In last month’s wrap-up, I mentioned some books that I was in the middle of reading, so I’ll start with those. I finished the last Fox and O’Hare book and it was kind of a struggle to get to the end. I didn’t mind the cheesiness and repetitive plots so much at first, but about halfway through this last book I was so over it. A Study in Charlotte turned out to be everything I had hoped it would be. I love when I can read a book about people who are younger than me, but it doesn’t feel really juvenile. I am definitely looking forward to book 2!
I also read Alice’s Adventures in Wonderland because it’s one of those classics that I’ve always wanted to read, but never got around to. Through the Looking-glass is now on my TBR along with some other children’s classics I missed out on when I was a child.
Next up was Someday, Someday, Maybe by Lauren Graham. It was great. I liked it a lot, even though at times it was a little close to home. I tend to read for escapism, and at times the “20-something girl who doesn’t know what she’s doing with her life or if she’s picked the right path” premise was a little too relatable. That said, it was a great book, and I would definitely recommend it.
I needed something to take my mind off the stress of my thesis proposal, lesson plans, homework, and but-what-am-I-going-to-do-after-next-year crisis, so I switched up the genre I was reading to books by funny women. I breezed through Amy Poehler’s Yes Please (hilarious and heartfelt), Tina Fey’s Bossy Pants (I laughed so hard I cried), Lauren Graham’s Talking as Fast as I Can (but wasn’t it really more of a cliffhanger?), Mindy Kaling’s Is Everyone Hanging Out Without Me? (I could have done without the transphobia and racism), and Caitlin Moran’s How to be a Woman (funny, but also had some interesting perspectives on feminism that I had never considered before).
I was going to write a blog post about books that I tried reading years ago and didn’t like, but am planning on re-visiting. In preparation for this post, I was thinking I would re-read the first bit of these books and see if I was actually interested now. This post was going to include Revolution by Jennifer Donnelly, but I didn’t stop after reading the first bit. I read the entire thing in a matter of days. I think it’s safe to say that I was interested. I can see why I would have put it down after only a few chapters the first time I tried to read it. High school Emma had a low-level hum of depression and was definitely in denial about it. These circumstances made it very hard for me to have any sympathy for characters with mental illness. You hate everything? Well, me too. Just deal with it. Present Emma is much more understanding. I had a major depressive episode several years ago combined with some other mental health stuff. You hate everything and that’s leading to terrible self-destructive behaviors? Been there! I better keep reading and hope you get it sorted out like I did. So my blog post idea is on hold until I sort through the rest of the books in my house, but the book was very good, so it was worth it.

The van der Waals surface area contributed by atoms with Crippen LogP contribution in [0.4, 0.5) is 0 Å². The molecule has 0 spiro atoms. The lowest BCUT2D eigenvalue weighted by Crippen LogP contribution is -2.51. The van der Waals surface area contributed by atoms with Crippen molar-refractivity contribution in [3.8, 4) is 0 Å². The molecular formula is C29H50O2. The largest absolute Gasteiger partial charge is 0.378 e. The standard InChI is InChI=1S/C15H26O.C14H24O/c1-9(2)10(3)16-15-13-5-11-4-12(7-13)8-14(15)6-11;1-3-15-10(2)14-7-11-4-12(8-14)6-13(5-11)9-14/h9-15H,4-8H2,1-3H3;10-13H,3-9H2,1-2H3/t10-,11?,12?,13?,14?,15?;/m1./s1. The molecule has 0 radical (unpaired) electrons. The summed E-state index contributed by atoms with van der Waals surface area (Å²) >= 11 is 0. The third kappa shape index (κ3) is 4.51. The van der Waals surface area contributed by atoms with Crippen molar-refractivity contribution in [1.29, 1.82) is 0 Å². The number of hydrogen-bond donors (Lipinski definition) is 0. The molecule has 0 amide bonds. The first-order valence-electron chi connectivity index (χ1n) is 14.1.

Most recently, I started reading the Vampire Academy series by Richelle Mead. I have enjoyed the first two books. I read most of the second book while dying my hair purple this past weekend. I’m partway through the third and I’m worried that it’s getting a little to overdramatic for my taste. I’m also not the biggest fan of the older guy thing. So we’ll see if I decide to finish the series, tune in next month to find out!

Wordbound Week 8

Hello readers! I am very excited about what I have to share with you this week. Anyone who reads my blog regularly will know that I love fairytale retellings. They are definitely one of my favorite genres, and I’ve wanted to take a crack at writing one of my own for a while now. I have this idea for my own version of Little Red Riding Hood that involves some of my favorite things, like people who can talk to animals, ecology, and maybe a little romance. I didn’t have anything written for this story yet, but when I just couldn’t figure out how to work this week’s prompt into my other story, I took the plunge and started writing.
The prompt this week was “a character realizes something as they look up at the night sky.”

This little nudge from Wordbound helped me figure out how everything should fit together for the beginning of this story. Yay!
So without further ado, here is an excerpt from the end of the first chapter of a story that for now I’m calling “Red.” Enjoy!